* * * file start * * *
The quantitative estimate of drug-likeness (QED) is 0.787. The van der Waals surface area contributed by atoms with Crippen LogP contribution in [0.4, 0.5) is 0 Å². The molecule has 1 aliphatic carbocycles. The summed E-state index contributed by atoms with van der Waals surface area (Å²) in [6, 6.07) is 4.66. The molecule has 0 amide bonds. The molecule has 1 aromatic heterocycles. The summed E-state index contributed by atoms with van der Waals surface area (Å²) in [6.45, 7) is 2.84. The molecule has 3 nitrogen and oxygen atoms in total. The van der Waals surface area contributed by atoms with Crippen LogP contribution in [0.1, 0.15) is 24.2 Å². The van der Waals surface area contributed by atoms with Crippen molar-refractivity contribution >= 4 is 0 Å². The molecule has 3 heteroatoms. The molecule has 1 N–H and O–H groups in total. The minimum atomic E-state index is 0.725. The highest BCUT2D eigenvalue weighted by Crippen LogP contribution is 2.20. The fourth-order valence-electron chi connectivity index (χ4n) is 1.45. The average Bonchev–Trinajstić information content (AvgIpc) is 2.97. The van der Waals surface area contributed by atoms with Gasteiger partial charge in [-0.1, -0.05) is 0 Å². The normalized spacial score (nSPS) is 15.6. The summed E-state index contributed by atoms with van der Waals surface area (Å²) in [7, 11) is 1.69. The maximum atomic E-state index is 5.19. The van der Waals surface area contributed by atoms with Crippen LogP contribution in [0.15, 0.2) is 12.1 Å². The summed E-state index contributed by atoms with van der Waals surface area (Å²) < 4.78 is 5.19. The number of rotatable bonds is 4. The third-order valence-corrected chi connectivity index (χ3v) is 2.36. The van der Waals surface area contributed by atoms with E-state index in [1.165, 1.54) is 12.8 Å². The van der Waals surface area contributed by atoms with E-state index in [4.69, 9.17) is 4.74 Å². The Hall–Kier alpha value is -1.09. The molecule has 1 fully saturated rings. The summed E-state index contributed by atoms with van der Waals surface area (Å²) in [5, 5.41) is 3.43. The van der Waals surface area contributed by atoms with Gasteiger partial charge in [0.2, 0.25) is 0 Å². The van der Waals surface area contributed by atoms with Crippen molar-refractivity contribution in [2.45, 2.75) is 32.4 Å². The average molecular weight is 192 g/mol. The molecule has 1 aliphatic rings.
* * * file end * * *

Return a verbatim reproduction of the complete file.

The quantitative estimate of drug-likeness (QED) is 0.787. The van der Waals surface area contributed by atoms with Crippen LogP contribution in [0.4, 0.5) is 0 Å². The molecule has 1 aliphatic carbocycles. The summed E-state index contributed by atoms with van der Waals surface area (Å²) in [6, 6.07) is 4.66. The molecule has 0 amide bonds. The molecule has 1 aromatic heterocycles. The summed E-state index contributed by atoms with van der Waals surface area (Å²) in [6.45, 7) is 2.84. The molecule has 3 nitrogen and oxygen atoms in total. The van der Waals surface area contributed by atoms with Crippen LogP contribution in [0.1, 0.15) is 24.2 Å². The van der Waals surface area contributed by atoms with Crippen molar-refractivity contribution >= 4 is 0 Å². The molecule has 3 heteroatoms. The molecule has 1 N–H and O–H groups in total. The minimum atomic E-state index is 0.725. The highest BCUT2D eigenvalue weighted by Crippen LogP contribution is 2.20. The fourth-order valence-electron chi connectivity index (χ4n) is 1.45. The average Bonchev–Trinajstić information content (AvgIpc) is 2.97. The van der Waals surface area contributed by atoms with Gasteiger partial charge in [-0.1, -0.05) is 0 Å². The normalized spacial score (nSPS) is 15.6. The summed E-state index contributed by atoms with van der Waals surface area (Å²) in [7, 11) is 1.69. The maximum atomic E-state index is 5.19. The van der Waals surface area contributed by atoms with Crippen LogP contribution in [0.15, 0.2) is 12.1 Å². The summed E-state index contributed by atoms with van der Waals surface area (Å²) < 4.78 is 5.19. The number of rotatable bonds is 4. The third-order valence-corrected chi connectivity index (χ3v) is 2.36. The van der Waals surface area contributed by atoms with E-state index in [1.165, 1.54) is 12.8 Å². The van der Waals surface area contributed by atoms with E-state index in [4.69, 9.17) is 4.74 Å². The Hall–Kier alpha value is -1.09. The molecule has 1 fully saturated rings. The summed E-state index contributed by atoms with van der Waals surface area (Å²) in [5, 5.41) is 3.43. The van der Waals surface area contributed by atoms with Gasteiger partial charge in [0.2, 0.25) is 0 Å². The van der Waals surface area contributed by atoms with Crippen molar-refractivity contribution in [2.45, 2.75) is 32.4 Å². The average molecular weight is 192 g/mol. The molecule has 1 aliphatic rings.